Monthly Archives: July 2017

For Whom The Bell Tolls (Best Picture Also-Ran 1943)

For whom movieposter.jpgDirected by Sam Wood

Written by Dudley Nichols, based upon the book of the same name by Ernest Hemingway

Starring Gary Cooper, Ingrid Bergman, Akim Tamiroff and Katina Paxinou

Hollywood has a long, distasteful history of white actors playing ethnic characters.  Rock Hudson played a Native American in Winchester 73, Luise Rainer won an Oscar playing Asian in The Good Earth, and in perhaps the most odious example, Mickey Rooney donned bucked-teeth to play the Japanese photographer, Mr. Yunioshi in the otherwise-charming Breakfast at Tiffany’s.  In some instances, the portrayal is largely benign – H.B. Warner plays a beatific Tibetan in Lost Horizon – while others are far more rotten, see Mickey Rooney in Breakfast at Tiffany’s.[1] Continue reading

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The Also-Rans Project — Picnic (Best Picture Also-Ran 1955)

Original movie poster for the film Picnic.jpgDirected by Joshua Logan

Screenplay by Daniel Taradash, based on the play by William Inge

Starring William Holden, Kim Novak, Betty Field, Susan Strasberg and Rosalind Russell

The method by which I choose the films to cover in this series is pretty low-tech.  I simply look up the streaming availability for films for a given set of years – lately it’s been the 40’s and 50’s – and if they’re not streaming, then I check to see if they’re on DVD/Blu-Ray at my local library.  In this way, I can usually find something to write about, because – no surprise – Best Picture nominees are generally available in some way.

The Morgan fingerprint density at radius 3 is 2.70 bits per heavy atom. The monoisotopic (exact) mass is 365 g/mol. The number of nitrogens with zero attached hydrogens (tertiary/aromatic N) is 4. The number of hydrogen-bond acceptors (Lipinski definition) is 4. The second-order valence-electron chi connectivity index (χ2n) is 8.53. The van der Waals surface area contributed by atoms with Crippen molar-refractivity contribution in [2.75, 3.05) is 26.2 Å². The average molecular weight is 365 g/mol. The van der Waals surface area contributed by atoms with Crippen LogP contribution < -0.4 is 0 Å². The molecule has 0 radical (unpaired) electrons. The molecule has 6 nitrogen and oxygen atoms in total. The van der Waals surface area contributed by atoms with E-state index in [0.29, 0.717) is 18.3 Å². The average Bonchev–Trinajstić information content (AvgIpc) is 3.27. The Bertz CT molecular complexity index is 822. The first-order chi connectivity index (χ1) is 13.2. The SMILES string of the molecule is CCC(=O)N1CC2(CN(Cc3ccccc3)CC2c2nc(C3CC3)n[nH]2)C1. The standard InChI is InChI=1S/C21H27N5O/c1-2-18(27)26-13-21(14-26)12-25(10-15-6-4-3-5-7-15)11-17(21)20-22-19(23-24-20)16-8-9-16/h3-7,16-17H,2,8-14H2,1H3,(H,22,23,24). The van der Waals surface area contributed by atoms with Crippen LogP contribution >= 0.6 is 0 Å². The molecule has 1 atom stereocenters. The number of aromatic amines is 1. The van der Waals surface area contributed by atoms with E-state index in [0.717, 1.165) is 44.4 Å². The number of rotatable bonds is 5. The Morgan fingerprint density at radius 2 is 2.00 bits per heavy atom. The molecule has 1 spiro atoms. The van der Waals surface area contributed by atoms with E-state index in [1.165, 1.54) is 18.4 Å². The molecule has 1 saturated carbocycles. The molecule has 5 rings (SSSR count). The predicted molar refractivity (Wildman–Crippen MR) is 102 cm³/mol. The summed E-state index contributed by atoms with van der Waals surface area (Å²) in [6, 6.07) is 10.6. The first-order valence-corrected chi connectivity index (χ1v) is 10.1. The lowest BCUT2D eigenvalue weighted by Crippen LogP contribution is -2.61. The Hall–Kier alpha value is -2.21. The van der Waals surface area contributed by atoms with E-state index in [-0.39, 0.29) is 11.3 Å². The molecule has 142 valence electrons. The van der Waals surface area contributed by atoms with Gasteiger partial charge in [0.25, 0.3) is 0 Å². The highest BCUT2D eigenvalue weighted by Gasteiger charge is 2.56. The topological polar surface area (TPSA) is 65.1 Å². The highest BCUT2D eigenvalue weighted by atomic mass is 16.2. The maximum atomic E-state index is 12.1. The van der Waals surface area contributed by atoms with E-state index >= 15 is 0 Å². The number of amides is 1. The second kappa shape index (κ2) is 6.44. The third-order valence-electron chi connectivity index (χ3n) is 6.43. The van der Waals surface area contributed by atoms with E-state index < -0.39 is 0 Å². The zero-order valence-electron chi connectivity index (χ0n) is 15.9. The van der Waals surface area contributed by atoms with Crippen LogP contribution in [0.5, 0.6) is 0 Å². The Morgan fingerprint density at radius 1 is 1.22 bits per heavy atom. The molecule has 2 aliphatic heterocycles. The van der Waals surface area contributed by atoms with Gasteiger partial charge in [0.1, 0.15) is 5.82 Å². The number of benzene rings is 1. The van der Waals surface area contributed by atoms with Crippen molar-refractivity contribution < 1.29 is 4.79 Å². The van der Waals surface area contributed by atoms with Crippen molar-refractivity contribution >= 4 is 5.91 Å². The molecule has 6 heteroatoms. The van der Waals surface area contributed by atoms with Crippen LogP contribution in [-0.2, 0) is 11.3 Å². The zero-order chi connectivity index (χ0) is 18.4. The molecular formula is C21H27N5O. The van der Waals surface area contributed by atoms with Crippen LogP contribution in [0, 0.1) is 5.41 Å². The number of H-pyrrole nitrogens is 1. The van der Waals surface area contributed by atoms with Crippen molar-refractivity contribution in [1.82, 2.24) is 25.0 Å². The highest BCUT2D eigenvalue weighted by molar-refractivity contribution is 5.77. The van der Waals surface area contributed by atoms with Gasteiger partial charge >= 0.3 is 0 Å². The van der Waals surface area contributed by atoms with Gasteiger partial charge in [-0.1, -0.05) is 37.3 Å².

In some sense, the movies chosen are random, in that I pick the ones most interesting from the most readily available.  But in another, given I tend to look for a bunch of years all at once, then watch those films, then move on to others, the randomness is confined to small slivers of time.  So, even while it’s somewhat random what I choose, it’s also not.  The point I make here?  There’s no real serendipity to me managing to go back-to-back in this series with Best Picture losers starring William Holden.  The first, Our Town, was from early in his career, back before cigarettes and booze did a number of his voice.  This one, Picnic, came later, from his peak years of 1950-1957.  I’d really love to take on one from his later years, to maybe get a Three Stages of William Holden thing going on, to see how he was as a young man, an old man, and somewhere in between.  Unfortunately, he only had two late-career Best Picture Also-Rans – Network and The Towering Inferno – and since I’ve already seen them, you’re out of luck if reading my takes on them, and his career, appealed to you.  But even if you don’t get a long piece on that, I will sum up what I think my assessment would have been: Continue reading

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